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Let $G$ be a finite abelian group generated by two elements $a$ and $b$. I am trying to prove that $G$ is isomorphic to the direct product of two cyclic group $C_r$ and $C_s$, where the value of $r$ and $s$ depend on $|a|$, $|b|, d = |\langle a \rangle \cap \langle b \rangle |.$ I have defined a map $$ \psi : \frac{\langle a \rangle}{\langle a \rangle \cap \langle b \rangle } \times \langle b \rangle : \rightarrow \langle a, b \rangle $$

such that $\psi(\bar{a^i}, b^j) = (a^i b^j).$ But this map is not well defined. Can we defined another map or how to prove that $G$ is isomorphic to the direct product of two cyclic group $C_r$ and $C_s$, where the value of $r$ and $s$ depend on $|a|$, $|b|, d = |\langle a \rangle \cap \langle b \rangle |.$ Any help would be appreciated. Thank you.

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    $\begingroup$ There's something to be wary of in saying a finite abelian group is "generated by two eleroup ments." While you clearly require both elements to have finite orders, unless those orders are coprime, the group they generate is not uniquely determined. Here you deal with this by asking also for the order $d$ of the intersection of the two cyclic subgroups. $\endgroup$ – hardmath Apr 21 '18 at 19:01
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Here's a different approach:

Theorem: Let $A$ be an abelian group and suppose $A$ is generated by $a, b$, where $a$ and $b$ have finite order. Then $A$ is isomorphic to the product of two cyclic groups.

Proof: Take generators $a$ and $b$ of $A$, and write $C = \langle a \rangle \subset A$. $A /C$ is cyclic with generator $c = \overline{b}$. There is a canonical quotient map $\pi : A \rightarrow A/C$. $\pi (b) = c$. $c$ is a generator of $A/C$. The order of $b$ is divisible by the order of $A/C$. To see this, note that $\pi$ induces a surjective map $\pi' : \langle b \rangle \rightarrow A/C$, so that $|A/C| \cdot |\ker(\pi')| = \text{ord}(b)$. Write $\text{ord}(b) = n$ and $|A/C| = m$, and take $k \in \mathbb{N}$ such that $mk = n$. $b^k$ then has order $m$ and $\phi(b^k)$ is a generator of $A/C$ (why?).

We show that $\langle b^k \rangle \cap \langle a \rangle = \{ e \}$ and $\langle b^k \rangle \langle a \rangle = A$. Suppose $b^{ki} = a^j$ for some $i, j \in \mathbb{N}$. Applying $\pi$, we see that $c^i = e$, so that $i$ is divisible by $m$. Then $ki$ is divisible by $n$, so that $b^{ki} = e$. Then $b^{ki} = a^j = e$. So $\langle b^k \rangle \cap \langle a \rangle = \{ e \}$. To see that $\langle b^k \rangle \langle a \rangle = A$, take $x \in A$, and take $i$ such that $\pi (x) = c^i$. Then $xb^{-ki} = c^i c^{-i} = e$. We can write $xb^{-ik} = a^j$ since $xb^{-ik} \in \ker(\pi)$. Then $x = a^j b^{ik}$.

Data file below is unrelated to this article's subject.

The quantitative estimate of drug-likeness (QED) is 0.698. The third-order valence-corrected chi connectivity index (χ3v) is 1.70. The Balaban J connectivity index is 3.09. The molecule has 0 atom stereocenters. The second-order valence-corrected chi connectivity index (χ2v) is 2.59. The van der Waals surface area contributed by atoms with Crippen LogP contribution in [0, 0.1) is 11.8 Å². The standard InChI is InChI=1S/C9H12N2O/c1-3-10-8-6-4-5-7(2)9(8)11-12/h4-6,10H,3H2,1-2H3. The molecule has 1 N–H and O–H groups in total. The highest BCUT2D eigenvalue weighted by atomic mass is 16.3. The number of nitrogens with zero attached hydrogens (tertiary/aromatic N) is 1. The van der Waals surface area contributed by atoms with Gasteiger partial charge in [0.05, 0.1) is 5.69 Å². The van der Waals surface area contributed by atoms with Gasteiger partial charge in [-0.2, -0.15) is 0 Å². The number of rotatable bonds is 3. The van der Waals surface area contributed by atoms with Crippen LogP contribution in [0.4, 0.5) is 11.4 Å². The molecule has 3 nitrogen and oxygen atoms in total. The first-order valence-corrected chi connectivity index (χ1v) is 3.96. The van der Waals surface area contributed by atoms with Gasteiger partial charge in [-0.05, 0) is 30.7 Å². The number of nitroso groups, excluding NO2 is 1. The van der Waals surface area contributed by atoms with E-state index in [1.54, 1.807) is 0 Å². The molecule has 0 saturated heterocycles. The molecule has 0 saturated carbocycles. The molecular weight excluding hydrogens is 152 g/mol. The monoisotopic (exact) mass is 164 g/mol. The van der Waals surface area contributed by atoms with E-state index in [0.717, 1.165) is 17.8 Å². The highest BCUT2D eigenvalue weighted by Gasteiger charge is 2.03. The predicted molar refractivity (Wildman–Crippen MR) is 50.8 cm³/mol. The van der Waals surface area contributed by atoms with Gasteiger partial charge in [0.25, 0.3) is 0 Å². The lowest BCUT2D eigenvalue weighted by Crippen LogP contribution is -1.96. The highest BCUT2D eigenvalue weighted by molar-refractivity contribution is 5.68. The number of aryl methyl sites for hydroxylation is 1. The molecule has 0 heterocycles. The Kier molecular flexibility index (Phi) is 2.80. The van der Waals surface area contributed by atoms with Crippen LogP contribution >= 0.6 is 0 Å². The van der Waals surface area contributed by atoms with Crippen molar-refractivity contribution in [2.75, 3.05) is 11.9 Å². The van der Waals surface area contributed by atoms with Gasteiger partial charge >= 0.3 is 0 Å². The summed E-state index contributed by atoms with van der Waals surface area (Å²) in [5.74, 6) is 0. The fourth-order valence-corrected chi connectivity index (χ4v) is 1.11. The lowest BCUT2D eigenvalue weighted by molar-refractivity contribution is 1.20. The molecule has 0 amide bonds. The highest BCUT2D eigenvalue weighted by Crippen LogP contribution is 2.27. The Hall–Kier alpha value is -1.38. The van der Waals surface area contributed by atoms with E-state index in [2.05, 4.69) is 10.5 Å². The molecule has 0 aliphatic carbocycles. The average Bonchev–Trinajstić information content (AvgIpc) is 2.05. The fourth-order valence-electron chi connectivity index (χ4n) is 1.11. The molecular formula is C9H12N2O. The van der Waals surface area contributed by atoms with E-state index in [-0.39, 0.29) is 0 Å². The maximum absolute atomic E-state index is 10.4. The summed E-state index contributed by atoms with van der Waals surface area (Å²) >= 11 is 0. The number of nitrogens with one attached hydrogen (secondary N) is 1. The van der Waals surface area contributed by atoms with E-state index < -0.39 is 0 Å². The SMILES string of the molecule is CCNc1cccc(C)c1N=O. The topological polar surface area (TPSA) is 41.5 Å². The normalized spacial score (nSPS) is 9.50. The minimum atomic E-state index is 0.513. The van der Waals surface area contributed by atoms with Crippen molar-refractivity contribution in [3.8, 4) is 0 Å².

It follows from a well known characterization of direct products that $A \cong \langle b^k \rangle \times \langle a \rangle$. Therefore $A$ is the product of two cyclic groups.

Note: Here's some intuition concerning direct products that might help. Suppose we have a quotient map $\pi: A \rightarrow B$. When is $A$ isomorphic to the direct product of $B$ and $\ker(\pi)$? It turns out that this is true whenever there is another map $\iota : B \rightarrow A$ such that $\pi \circ \iota = \text{Id}_B$. It is a good exercise to verify this (and it's similar to the proof above). In our case, we created such a situation as this by taking $\langle a \rangle = \ker(\pi)$, $B = A / \langle a \rangle$, and $\pi : A \rightarrow B$ the canonical quotient map. The rest of what we showed was actually equivalent to showing that we have a map $\iota : B \rightarrow A$ ($\iota : B \rightarrow A$ would send $c$ to $b^k$).

Note: This is actually a specific case of a much more general theorem. All finitely generated abelian groups have a decomposition into a product of cyclic groups (note $\mathbb{Z}$ is cyclic). You can read about the most general formulation of this, in terms of finitely generated modules over a PID, here.

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  • $\begingroup$ You have chosen $k \in \mathbb N$ such that $mk = n$, then ord$(b^k) = \frac{\text{ord}(b)}{g.c.d (\text{ord}(b), k)} = \frac{n}{g.c.d (n, k)} = \frac{n}{g.c.d (mk, k)} = \frac{n}{k} = m$ $\endgroup$ – Struggler Apr 22 '18 at 9:00
  • $\begingroup$ Why $\pi(b^k) = c$ $\endgroup$ – Struggler Apr 22 '18 at 10:50
  • $\begingroup$ You were right, I meant $m$ and not $n$. $\endgroup$ – Dean Young Apr 22 '18 at 16:16
  • $\begingroup$ But how to show $\pi(b^k) = c$ $\endgroup$ – Struggler Apr 22 '18 at 16:28
  • $\begingroup$ Consider $G = \mathbb Z_{12}\times \mathbb Z_2, b = (1, 0), \; a = (4, 1), \; n = 12, \; m = 4, \; k = 3.$. We have $\pi(b )= c = (0, 1)\langle a \rangle$ and $\pi(b^3 )= c^3 \neq c$. Please look at this example. $\endgroup$ – Struggler Apr 24 '18 at 7:06

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